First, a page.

As expert writers compose, they are constantly reviewing what they write in the light of their purpose, the plans they formed, their audience and the clarity and effectiveness of their writing.
Many beginner writers are not aware of the need to review by rereading or, if they do reread their work, they are not sure what they are looking for. They generally lack awareness of the quality of what they have written, focusing instead on the accuracy of the surface features. They often make changes to surface features if they reread, but they may miss even surface errors because they tend to read what they intended to write rather than what they have actually written.
Expert writers also proofread their work, checking such surface features as legibility, spelling, grammar and punctuation. More importantly, they review their writing, checking elements of style and appropriateness to purpose and audience, and they restructure and adjust the text to suit the audience and the purpose. In addition, expert writers view writing as a process of discovering meaning.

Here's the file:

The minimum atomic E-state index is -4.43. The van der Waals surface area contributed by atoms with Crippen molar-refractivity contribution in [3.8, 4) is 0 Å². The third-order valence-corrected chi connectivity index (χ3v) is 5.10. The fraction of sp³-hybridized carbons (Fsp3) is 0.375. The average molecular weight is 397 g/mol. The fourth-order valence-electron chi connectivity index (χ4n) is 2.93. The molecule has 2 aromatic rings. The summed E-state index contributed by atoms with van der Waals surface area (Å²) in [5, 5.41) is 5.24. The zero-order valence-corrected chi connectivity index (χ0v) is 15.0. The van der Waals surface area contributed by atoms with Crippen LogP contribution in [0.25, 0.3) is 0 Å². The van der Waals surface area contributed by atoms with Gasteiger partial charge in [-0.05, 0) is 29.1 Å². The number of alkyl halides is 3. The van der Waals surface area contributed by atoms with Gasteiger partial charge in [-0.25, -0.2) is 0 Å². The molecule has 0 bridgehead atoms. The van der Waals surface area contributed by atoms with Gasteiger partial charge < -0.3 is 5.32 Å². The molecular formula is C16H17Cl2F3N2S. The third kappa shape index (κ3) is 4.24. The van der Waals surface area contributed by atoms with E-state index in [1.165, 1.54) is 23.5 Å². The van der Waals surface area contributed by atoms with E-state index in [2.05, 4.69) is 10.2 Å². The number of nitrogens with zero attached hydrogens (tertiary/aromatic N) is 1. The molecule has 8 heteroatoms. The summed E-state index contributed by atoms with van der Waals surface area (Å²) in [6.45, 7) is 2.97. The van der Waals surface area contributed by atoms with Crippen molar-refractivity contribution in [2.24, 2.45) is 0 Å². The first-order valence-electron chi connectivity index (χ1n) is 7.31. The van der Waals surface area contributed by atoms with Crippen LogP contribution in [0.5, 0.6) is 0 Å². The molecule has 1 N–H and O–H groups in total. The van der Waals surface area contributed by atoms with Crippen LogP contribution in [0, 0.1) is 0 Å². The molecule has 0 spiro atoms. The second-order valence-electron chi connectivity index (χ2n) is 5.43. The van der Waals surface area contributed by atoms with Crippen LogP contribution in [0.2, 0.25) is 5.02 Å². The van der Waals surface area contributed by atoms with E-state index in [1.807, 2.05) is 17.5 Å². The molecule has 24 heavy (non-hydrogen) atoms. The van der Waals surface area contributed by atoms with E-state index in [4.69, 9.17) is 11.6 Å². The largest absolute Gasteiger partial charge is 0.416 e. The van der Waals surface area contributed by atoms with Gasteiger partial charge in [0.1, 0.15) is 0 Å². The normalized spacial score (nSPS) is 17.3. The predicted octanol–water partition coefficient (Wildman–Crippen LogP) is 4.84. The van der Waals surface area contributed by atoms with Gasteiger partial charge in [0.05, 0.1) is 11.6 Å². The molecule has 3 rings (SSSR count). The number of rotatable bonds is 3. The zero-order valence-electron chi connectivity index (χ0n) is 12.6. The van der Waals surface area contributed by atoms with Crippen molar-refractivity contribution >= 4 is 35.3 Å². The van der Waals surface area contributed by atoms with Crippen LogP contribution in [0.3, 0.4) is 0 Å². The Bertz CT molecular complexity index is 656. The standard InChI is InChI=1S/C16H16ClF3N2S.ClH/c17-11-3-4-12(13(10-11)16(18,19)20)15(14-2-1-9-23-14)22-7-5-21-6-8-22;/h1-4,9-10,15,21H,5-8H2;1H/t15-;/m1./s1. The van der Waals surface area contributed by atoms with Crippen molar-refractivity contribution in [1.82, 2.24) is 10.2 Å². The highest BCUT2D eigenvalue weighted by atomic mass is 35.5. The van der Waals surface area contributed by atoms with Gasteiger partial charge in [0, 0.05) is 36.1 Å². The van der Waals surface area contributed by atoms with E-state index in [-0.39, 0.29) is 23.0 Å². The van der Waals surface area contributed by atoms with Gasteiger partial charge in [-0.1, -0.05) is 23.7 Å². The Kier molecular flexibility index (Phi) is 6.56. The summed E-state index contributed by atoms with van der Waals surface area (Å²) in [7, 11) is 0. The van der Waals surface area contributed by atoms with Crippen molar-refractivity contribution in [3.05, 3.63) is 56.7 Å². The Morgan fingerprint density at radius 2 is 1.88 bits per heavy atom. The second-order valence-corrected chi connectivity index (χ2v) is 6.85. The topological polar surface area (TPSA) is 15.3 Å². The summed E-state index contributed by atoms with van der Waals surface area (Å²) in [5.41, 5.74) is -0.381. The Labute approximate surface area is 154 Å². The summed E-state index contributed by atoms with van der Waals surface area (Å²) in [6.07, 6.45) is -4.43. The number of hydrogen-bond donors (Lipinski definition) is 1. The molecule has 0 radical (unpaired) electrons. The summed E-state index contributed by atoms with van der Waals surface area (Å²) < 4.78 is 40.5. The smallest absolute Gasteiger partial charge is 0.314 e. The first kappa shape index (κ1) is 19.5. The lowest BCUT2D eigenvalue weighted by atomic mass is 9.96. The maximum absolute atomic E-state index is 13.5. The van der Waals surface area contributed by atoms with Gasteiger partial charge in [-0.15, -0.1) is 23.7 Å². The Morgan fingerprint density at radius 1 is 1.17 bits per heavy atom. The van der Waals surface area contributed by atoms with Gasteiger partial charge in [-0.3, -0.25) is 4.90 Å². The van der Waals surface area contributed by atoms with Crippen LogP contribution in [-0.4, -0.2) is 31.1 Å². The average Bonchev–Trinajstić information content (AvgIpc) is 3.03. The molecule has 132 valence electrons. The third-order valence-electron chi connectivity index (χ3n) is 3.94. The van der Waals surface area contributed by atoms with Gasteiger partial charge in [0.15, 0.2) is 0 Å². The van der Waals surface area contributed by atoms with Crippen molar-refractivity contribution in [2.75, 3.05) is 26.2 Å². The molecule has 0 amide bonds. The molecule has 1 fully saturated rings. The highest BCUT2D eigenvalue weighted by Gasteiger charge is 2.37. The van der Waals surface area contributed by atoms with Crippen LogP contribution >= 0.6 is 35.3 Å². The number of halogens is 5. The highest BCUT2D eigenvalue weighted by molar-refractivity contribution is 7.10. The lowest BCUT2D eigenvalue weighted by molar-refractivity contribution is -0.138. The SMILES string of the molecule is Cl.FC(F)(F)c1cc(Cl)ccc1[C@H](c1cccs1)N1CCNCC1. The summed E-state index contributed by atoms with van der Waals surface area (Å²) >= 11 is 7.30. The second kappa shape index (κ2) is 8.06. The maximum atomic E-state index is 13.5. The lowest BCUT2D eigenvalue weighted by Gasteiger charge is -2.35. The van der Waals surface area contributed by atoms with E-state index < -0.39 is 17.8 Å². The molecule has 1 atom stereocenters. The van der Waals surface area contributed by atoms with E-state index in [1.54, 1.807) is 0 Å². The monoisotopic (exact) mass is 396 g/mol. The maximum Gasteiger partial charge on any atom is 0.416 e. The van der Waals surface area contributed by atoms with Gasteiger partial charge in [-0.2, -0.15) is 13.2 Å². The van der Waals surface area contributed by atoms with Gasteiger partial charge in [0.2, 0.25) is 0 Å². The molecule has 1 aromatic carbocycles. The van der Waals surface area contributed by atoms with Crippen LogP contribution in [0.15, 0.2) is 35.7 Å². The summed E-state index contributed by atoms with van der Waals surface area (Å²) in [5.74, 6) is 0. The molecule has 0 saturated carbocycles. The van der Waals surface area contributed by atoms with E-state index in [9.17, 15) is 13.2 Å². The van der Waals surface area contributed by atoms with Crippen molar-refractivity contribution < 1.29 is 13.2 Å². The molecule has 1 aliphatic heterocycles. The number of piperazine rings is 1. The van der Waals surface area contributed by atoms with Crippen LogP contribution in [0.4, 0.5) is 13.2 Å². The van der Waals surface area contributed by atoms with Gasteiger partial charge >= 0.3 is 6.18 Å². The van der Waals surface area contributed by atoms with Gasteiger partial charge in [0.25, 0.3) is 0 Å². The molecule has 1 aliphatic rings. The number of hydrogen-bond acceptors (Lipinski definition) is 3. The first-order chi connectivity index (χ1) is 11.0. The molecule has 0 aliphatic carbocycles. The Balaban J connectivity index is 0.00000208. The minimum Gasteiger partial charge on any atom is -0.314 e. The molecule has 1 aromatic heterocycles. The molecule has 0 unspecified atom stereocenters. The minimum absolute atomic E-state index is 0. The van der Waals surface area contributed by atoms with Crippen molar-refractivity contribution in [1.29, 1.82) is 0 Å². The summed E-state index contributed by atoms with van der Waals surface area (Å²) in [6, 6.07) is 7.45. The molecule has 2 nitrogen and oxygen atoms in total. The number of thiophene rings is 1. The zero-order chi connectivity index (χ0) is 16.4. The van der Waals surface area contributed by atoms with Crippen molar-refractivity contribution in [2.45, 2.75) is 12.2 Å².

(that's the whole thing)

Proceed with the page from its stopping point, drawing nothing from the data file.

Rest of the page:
The use of technology for writing extends the options available to adult learners. Email, text messaging and writing for the internet all provide learners with engaging contexts in which they can learn to write for a range of purposes and audiences.
Each form has its own rules and constraints as well as providing access to a wider audience than print forms. Computers support writing development because they enable users to revise their text quickly and easily. Computer spelling and grammar checks provide non-threatening tools for checking accuracy.